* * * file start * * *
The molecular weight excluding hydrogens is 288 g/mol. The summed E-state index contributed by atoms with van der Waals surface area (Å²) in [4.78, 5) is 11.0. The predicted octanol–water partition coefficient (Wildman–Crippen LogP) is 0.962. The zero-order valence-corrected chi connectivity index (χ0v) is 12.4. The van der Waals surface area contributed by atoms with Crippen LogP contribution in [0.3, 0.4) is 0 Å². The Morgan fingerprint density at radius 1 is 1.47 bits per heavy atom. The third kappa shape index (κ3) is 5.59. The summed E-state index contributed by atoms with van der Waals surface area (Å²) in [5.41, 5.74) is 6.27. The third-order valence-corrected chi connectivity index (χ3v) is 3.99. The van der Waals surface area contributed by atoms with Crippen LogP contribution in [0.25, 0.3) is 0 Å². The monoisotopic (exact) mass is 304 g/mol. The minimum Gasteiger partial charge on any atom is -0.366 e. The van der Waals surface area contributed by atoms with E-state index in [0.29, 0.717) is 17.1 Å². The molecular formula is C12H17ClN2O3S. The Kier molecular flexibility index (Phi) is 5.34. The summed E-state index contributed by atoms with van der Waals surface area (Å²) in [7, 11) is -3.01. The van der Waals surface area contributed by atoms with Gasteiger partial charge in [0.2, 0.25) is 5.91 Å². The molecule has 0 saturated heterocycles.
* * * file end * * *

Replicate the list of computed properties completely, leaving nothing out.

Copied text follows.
The molecular weight excluding hydrogens is 288 g/mol. The summed E-state index contributed by atoms with van der Waals surface area (Å²) in [4.78, 5) is 11.0. The predicted octanol–water partition coefficient (Wildman–Crippen LogP) is 0.962. The zero-order valence-corrected chi connectivity index (χ0v) is 12.4. The van der Waals surface area contributed by atoms with Crippen LogP contribution in [0.3, 0.4) is 0 Å². The Morgan fingerprint density at radius 1 is 1.47 bits per heavy atom. The third kappa shape index (κ3) is 5.59. The summed E-state index contributed by atoms with van der Waals surface area (Å²) in [5.41, 5.74) is 6.27. The third-order valence-corrected chi connectivity index (χ3v) is 3.99. The van der Waals surface area contributed by atoms with Crippen LogP contribution in [0.25, 0.3) is 0 Å². The monoisotopic (exact) mass is 304 g/mol. The minimum Gasteiger partial charge on any atom is -0.366 e. The van der Waals surface area contributed by atoms with E-state index in [0.29, 0.717) is 17.1 Å². The molecular formula is C12H17ClN2O3S. The Kier molecular flexibility index (Phi) is 5.34. The summed E-state index contributed by atoms with van der Waals surface area (Å²) in [7, 11) is -3.01. The van der Waals surface area contributed by atoms with Gasteiger partial charge in [0.2, 0.25) is 5.91 Å². The molecule has 0 saturated heterocycles.